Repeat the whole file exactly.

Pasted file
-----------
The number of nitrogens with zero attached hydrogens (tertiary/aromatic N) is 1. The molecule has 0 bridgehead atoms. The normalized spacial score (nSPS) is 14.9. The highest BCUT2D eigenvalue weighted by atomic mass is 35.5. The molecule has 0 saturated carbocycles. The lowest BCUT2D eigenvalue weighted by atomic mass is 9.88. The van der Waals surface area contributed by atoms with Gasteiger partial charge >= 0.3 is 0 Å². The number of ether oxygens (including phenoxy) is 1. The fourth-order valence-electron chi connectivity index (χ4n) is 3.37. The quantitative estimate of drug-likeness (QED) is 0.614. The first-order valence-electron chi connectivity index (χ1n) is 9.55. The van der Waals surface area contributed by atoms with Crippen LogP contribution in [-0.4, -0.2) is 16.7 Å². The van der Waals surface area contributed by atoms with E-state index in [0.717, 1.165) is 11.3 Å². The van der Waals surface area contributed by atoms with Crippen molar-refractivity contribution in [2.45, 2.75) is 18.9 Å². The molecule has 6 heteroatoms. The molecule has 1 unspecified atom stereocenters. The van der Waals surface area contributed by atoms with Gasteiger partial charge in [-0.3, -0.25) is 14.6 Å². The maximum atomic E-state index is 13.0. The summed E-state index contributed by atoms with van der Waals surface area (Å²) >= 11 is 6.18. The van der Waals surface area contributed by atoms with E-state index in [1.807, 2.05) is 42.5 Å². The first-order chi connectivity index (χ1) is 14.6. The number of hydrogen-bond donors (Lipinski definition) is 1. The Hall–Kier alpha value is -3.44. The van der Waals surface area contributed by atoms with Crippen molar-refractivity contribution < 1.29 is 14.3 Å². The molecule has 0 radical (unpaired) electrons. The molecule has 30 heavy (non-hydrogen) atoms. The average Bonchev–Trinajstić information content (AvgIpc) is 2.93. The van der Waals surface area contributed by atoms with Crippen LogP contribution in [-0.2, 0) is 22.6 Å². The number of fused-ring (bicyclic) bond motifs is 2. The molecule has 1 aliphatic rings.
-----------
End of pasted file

The number of nitrogens with zero attached hydrogens (tertiary/aromatic N) is 1. The molecule has 0 bridgehead atoms. The normalized spacial score (nSPS) is 14.9. The highest BCUT2D eigenvalue weighted by atomic mass is 35.5. The molecule has 0 saturated carbocycles. The lowest BCUT2D eigenvalue weighted by atomic mass is 9.88. The van der Waals surface area contributed by atoms with Gasteiger partial charge >= 0.3 is 0 Å². The number of ether oxygens (including phenoxy) is 1. The fourth-order valence-electron chi connectivity index (χ4n) is 3.37. The quantitative estimate of drug-likeness (QED) is 0.614. The first-order valence-electron chi connectivity index (χ1n) is 9.55. The van der Waals surface area contributed by atoms with Crippen LogP contribution in [-0.4, -0.2) is 16.7 Å². The van der Waals surface area contributed by atoms with E-state index in [0.717, 1.165) is 11.3 Å². The van der Waals surface area contributed by atoms with Crippen molar-refractivity contribution in [2.45, 2.75) is 18.9 Å². The molecule has 6 heteroatoms. The molecule has 1 unspecified atom stereocenters. The van der Waals surface area contributed by atoms with Gasteiger partial charge in [-0.3, -0.25) is 14.6 Å². The maximum atomic E-state index is 13.0. The summed E-state index contributed by atoms with van der Waals surface area (Å²) >= 11 is 6.18. The van der Waals surface area contributed by atoms with E-state index in [1.807, 2.05) is 42.5 Å². The first-order chi connectivity index (χ1) is 14.6. The number of hydrogen-bond donors (Lipinski definition) is 1. The Hall–Kier alpha value is -3.44. The van der Waals surface area contributed by atoms with Crippen molar-refractivity contribution < 1.29 is 14.3 Å². The molecule has 0 radical (unpaired) electrons. The molecule has 30 heavy (non-hydrogen) atoms. The average Bonchev–Trinajstić information content (AvgIpc) is 2.93. The van der Waals surface area contributed by atoms with Crippen LogP contribution in [-0.2, 0) is 22.6 Å². The number of fused-ring (bicyclic) bond motifs is 2. The molecule has 1 aliphatic rings.